BY: That was Invisibles Volume 2!
GM: (laughs): I'm a Master of the Art! So it's going to be like that and then just a series of big ole dominoes start falling, shocks we've been leading up to. Because of that, because of the speed at which it's being done, its more open to mad ideas, anything's coming out, everything just goes in there. So it's not as structured - I'm not thinking: 'This story is about bacteria so what does that appear as? And this outer world...', I'm just thinking, ' What the fuck is Scott Summers doing next in his pants? What's Wolverine going to do next? So the story actually becomes much more alive and it's more likely to take unusual turns because there's more desperation so it's kinda exciting. Because it's the biggest audience I can get. Because it's still the X-Men, they're still there. 100,000 people still there.
BY: Even if there are, like, 75 years old?
GM: (laughs) - Some of them remember the Boer War! (laughs)
BY: I'm one of the younger readers at thirty!
GM: So they're great. They're still buying it, toddling down in their bath chairs to Forbidden Planet and picking up the comic! Ear Trumpets!
BY: Actually should it matter what age the audience is?
GM: Nah, of course it shouldn't matter - it's just that everyone likes to take the piss out the old! (laughs) and then suddenly they get there and everyone's taking the piss out them and it's like, 'Cumon now, Look at my achievements!' (laughs)
GM: What were we saying? X-Men ...political...
BY: X-Men as your overtly political work?
GM: Yeah, because that's the great thing about the X-Men . The X-Men is not about the costume. With Spiderman, if you take away the costume there's nothing there. You'd have the adventures of Peter Parker, which would be quite interesting, but with the X-Men, you can take away the costume, change the costume and you've still got the X-Men because it's driven by the concept. By the story. And the concept is just so simple - these are our children. They are here. They are different. How do we cope? What do we do to them? Y'know, it's constantly played out. It's played out as prejudice against so-called minority groups, it's played out in current prejudice. To me, the most outrageous hidden prejudice is adults versus children, which I think is pernicious just now. Quite literally, the fear of children, so the X-Men is talking about that kinda stuff and it has to be political, it's about things that to me, occur: the whole debate about superhumans and the possibility of superhuman is turning up in the New Scientist, in the Daily Bloody Express, let alone New Scientist, and Francis Fukuyama's latest book, Our Postman Future - This is the man who said History was about to die-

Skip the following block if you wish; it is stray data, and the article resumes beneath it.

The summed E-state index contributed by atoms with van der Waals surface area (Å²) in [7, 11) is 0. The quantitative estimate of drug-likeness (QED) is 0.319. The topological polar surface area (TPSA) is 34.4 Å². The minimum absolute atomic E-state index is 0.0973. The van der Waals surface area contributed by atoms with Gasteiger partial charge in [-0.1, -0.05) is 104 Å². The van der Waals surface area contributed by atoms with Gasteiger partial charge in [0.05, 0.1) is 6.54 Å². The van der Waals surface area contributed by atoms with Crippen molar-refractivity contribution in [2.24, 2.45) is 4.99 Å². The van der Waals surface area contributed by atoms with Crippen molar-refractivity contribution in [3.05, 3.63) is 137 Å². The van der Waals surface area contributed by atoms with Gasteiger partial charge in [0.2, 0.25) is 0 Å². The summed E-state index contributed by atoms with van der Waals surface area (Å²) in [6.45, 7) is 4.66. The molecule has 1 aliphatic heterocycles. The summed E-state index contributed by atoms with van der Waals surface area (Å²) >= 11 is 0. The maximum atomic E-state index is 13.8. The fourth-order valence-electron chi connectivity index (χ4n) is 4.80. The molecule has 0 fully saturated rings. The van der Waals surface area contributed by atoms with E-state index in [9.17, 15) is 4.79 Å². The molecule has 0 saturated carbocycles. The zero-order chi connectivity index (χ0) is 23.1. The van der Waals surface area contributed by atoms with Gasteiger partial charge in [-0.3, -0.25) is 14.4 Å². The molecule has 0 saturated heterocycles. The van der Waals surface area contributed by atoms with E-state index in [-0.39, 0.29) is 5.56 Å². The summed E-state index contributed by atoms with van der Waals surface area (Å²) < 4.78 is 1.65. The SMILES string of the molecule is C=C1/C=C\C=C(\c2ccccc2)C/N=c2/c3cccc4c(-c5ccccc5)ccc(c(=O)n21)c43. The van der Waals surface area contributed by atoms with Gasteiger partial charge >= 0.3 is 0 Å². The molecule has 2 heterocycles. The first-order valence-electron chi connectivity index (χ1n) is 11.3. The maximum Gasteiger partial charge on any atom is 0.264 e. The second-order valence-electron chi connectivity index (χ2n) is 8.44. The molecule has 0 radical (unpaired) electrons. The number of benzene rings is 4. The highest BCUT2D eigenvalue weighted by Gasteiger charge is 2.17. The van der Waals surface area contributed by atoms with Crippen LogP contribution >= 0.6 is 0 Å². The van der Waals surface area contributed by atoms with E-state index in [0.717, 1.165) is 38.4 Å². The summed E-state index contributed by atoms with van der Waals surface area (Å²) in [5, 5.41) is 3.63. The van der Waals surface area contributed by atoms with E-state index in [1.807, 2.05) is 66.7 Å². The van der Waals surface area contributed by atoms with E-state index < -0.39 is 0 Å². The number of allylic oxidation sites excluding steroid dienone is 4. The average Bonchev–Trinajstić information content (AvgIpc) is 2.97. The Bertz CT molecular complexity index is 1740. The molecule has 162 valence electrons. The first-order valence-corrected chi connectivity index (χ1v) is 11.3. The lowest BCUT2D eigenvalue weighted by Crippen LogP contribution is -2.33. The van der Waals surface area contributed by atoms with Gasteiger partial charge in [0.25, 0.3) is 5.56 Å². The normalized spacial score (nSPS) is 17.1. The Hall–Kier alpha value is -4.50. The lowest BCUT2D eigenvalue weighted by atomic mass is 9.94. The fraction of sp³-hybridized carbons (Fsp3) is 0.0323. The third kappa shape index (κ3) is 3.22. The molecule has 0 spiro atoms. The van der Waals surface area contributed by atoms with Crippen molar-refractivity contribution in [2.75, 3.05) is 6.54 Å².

BY: He's an asshole is he not?
GM: Yeah...but he probably pats his dog! (laughs)
BY: That's all right then.
GM: So people are talking about this stuff that once was the province of geeks and weirdos and comic fans so it seems to me more urgent and more pertinent to do X-Men in the style I'm doing it in. The model for it is HG Wells. Same as I was at the end of the eighties and the start of the nineties; doing these overtly political things like Red King Rising and the Hitler Strip or that kinda Crisis stuff - it just I've got a different political theory. The next bunch of projects I'm doing have got fuck all about anything. They're just stories about things - quite different from anything I've done before - but right now I'm just getting all this shit off my chest and it's a great way to put out ideas that might influence people; even 75 year olds - (laughs) - who might change there route to the newsagent!
BY: (laughs)

next page >>